The fifth time’s the charm. Maybe.

It’s down to me now. All the others are done with their work. It’s time for me to get it done and get it right. I’ll get it as right as can. I’ve invested too much to not give the final stretch my best shot.

The fifth proof copy of A Housefly in Autumn hit my mailbox yesterday. That’s right, the fifth proof. As I said, I’ve invested a lot.

The beginning of the end?

Will the fifth proof be the last? Cross your fingers.

This copy is mine and mine only. All the skilled people I’ve been fortunate to have help me have done what they could. It’s just me and my book.

There’s something liberating in this. I’m back in control of the pace of things. I don’t have to wait for anyone else. The people who’ve helped me have been more expeditious than I had any right to ask, but waiting any length of time is hard when you’re eager to get on.

There’s also something daunting in it. I’m the last line of defense against little errors hidden in the text. Whatever gets past me this time becomes dirty laundry hung out for the public to see.

Thus begins the first of the “pins and needles” readings. If I find no more errors, I am free to release the book for sale. That would be a happy accomplishment, marred only by nagging doubt about the one I missed. Or the two, depending upon how susceptible I feel to nagging from the back of my mind.

The even more intense pins and needles will happen the first time I look at the book after it has been published, when every page holds a potential embarrassment, despite all my efforts to eliminate them.

My goal as a self-publisher is to produce books that deserve a spot on the same shelf as those published by Random House or any of the other big names. I haven’t reached this goal yet, but with each book, I think I get a little closer. But I still make mistakes, and in self-publishing you don’t get to blame mistakes on your publisher; you can only blame yourself.

I do blame myself, but then I do my best to fix it, learn something, and move on. There’s another story to write. And if that story turns out to be worth publishing, there’s another book to produce.

This means more hard work writing, more tedious work editing, more finding the right people to help, more waiting while those people do what they do, more frustration at getting it all to fit together, and more pins and needles at the end when the skivvies are hung out to dry before the eyes of all who wish to look.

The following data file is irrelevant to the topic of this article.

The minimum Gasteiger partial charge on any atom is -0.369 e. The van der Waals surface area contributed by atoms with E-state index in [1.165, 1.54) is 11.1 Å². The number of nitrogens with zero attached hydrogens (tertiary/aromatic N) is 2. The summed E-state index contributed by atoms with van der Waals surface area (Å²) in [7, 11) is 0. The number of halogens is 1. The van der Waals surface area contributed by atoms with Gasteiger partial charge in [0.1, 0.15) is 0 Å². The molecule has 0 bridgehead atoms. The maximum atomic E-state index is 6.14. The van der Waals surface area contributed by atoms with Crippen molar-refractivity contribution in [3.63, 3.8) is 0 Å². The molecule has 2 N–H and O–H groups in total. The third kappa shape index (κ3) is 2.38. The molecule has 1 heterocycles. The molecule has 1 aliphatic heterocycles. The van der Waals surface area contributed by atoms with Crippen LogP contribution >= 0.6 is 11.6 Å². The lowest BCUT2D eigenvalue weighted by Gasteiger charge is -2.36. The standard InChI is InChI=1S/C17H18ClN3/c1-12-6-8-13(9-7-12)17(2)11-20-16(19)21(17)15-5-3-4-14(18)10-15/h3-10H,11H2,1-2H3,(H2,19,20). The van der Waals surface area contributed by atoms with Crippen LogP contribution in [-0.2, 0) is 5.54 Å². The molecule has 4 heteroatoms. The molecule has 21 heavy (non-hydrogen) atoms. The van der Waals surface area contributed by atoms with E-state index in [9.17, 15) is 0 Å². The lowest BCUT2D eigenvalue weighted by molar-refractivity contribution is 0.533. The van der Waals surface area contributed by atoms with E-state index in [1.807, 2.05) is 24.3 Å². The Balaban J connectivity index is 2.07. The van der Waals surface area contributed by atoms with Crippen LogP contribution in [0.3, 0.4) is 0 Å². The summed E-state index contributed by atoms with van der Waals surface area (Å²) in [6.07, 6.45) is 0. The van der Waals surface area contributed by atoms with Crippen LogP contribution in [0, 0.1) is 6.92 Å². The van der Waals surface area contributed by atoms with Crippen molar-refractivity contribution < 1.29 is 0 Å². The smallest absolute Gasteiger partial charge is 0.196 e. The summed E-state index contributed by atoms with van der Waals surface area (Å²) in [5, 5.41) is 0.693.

But all that is for tomorrow. For today I have a fifth proof to make as right as I possibly can, so I can inch a little closer to Random House and to saying I know what I’m doing as a writer and a publisher. Wish me luck.

Are you trying to tell me my research stinks?

Skunks happen for a reason. I’m convinced of that now.

In February, my family was left reeling from the noxious fumes of a skunk using the area under our deck as a late-night rendezvous location to get her groove on with the boy skunks in the region. We all hated that skunk more than anything, but I’ve developed a new appreciation for her since then.

Why have I softened toward her, and how does this have anything to do with writing?

She provided me with another thrilling adventure for my fatherhood blog (read it here). This alone did not make her visit worth it. It’s only in the last few days I truly appreciated her visit.

I’m preparing a new novel, A Housefly in Autumn, for publication. It’s set in 19th century Europe.

When you write a story about a different place and time, you research as much as you can, but some things are too obscure to discover. In these cases, you get things as nearly correct as possible and keep vague about details you can’t nail down. You avoid the impossible and keep to situations that, if not historically provable, are at least historically plausible.

In doing this, you make assumptions. Sometimes, you don’t even realize you are making an assumption, and this assumption is the idea you fail to research.